The Effects of Perceived Organizational Support on Training and Safety in Latino and Non-Latino Construction Workers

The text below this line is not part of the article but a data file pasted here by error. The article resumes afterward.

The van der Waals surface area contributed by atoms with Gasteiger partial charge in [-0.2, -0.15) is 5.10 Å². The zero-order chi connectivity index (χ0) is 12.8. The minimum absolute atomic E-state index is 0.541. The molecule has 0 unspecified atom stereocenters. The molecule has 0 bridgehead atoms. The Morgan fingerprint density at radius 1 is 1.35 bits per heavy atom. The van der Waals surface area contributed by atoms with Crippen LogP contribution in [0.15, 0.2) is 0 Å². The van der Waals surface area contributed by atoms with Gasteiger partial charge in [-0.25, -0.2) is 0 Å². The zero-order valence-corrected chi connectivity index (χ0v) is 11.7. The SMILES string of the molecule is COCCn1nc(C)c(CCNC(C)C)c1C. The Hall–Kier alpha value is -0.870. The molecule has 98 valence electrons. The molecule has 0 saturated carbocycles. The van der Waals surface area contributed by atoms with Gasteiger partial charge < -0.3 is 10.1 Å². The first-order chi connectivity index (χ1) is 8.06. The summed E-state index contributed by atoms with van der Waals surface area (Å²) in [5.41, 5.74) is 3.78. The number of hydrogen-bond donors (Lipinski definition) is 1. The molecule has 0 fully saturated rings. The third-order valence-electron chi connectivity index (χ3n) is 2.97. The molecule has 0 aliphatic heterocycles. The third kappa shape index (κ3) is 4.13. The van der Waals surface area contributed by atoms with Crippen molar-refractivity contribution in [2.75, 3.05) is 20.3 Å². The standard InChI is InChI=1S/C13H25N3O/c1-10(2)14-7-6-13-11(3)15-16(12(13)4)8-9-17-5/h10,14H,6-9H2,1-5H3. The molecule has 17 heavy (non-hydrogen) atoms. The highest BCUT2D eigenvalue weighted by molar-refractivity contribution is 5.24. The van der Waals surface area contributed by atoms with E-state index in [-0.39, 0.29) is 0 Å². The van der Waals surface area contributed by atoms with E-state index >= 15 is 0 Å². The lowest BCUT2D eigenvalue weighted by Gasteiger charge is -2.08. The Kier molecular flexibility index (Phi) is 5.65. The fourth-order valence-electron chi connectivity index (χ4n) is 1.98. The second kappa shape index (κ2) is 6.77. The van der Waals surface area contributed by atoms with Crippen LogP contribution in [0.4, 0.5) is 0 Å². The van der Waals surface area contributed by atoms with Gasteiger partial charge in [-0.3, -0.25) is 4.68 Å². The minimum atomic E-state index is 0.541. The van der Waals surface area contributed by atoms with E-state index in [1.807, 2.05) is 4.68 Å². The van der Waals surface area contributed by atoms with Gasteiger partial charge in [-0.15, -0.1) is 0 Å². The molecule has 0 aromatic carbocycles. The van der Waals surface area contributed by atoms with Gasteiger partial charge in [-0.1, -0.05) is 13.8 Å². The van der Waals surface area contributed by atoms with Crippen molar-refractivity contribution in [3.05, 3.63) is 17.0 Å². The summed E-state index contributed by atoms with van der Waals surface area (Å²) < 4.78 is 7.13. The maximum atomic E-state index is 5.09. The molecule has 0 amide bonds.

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Workplace safety, if not managed appropriately, can result in human and economic tolls. The need to establish and maintain a safe working environment has probably never been more important. Despite a mounting emphasis on safe work practices, the Bureau of Labor Statistics (BLS) reported a total of 5,702 fatalities in the United States in 2005. Among these fatalities, Latino workers, defined as both foreign-born and native-born (U.S.-born) workers of Latino ethnicity (BLS, 2006; Dong and Platner, 2004), accounted for 16% of those fatalities (BLS, 2006). Researchers are increasingly acknowledging that organizational factors are important in workplace safety (Hofmann, Jacobs, and Landy, 1995; Hurst, Bellamy, Geyer, and Ashley, 1991). However, there is a lack of cross-cultural comparison in this area. With the continuing increase in Latino construction workers and the level of injuries and fatalities, little attention has focused on the comparison of employment relationships between Latino and non-Latino construction workers and their supervisors and work environment. Therefore, this research endeavor used social exchange theory to examine the role of organizational factors in small construction firms to help explain why Latino workers have a disproportionate number of construction casualties compared to their non-Latino counterparts and to design a safety training program to help reduce the number of injuries, accidents, and fatalities in the workplace. The results of this is research endeavor demonstrated that both Latino and non-Latino and Latino groups had relatively equal perceptions of organizational support and distributive justice implying that Latinos and Latinos have identical support needs or that the construction firms' practices meet the support the workers need regardless of ethnicity. In addition, the study found ethnic group differences for safety climate, safety behavior, and cultural dimensions, which may contribute to the disproportionate number of fatalities for Latino workers. After uncovering group differences, this study tested the affect of training on perceived organizational support, distributive justice, safety climate, and safety behavior. This research demonstrated that providing training, of any type, as a source of perceived organizational support increases workers' perception of organizational support. Additionally, the study concluded that embedded sources of perceived organizational support in the training program increase workers' perceptions of distributive justice and safety climate. As a result, guidelines to improve workers' perception of organizational support and safety climate were created. Since high perceptions of safety climate are linked to less risky safety behaviors, embedding perceived organizational support into training programs can have an indirect affect on the workers' safety behavior. For that reason, improving the safety behavior of workers and the workers' perception of a safe work environment can lead to reduced accidents, injuries, and fatalities in the construction industry.
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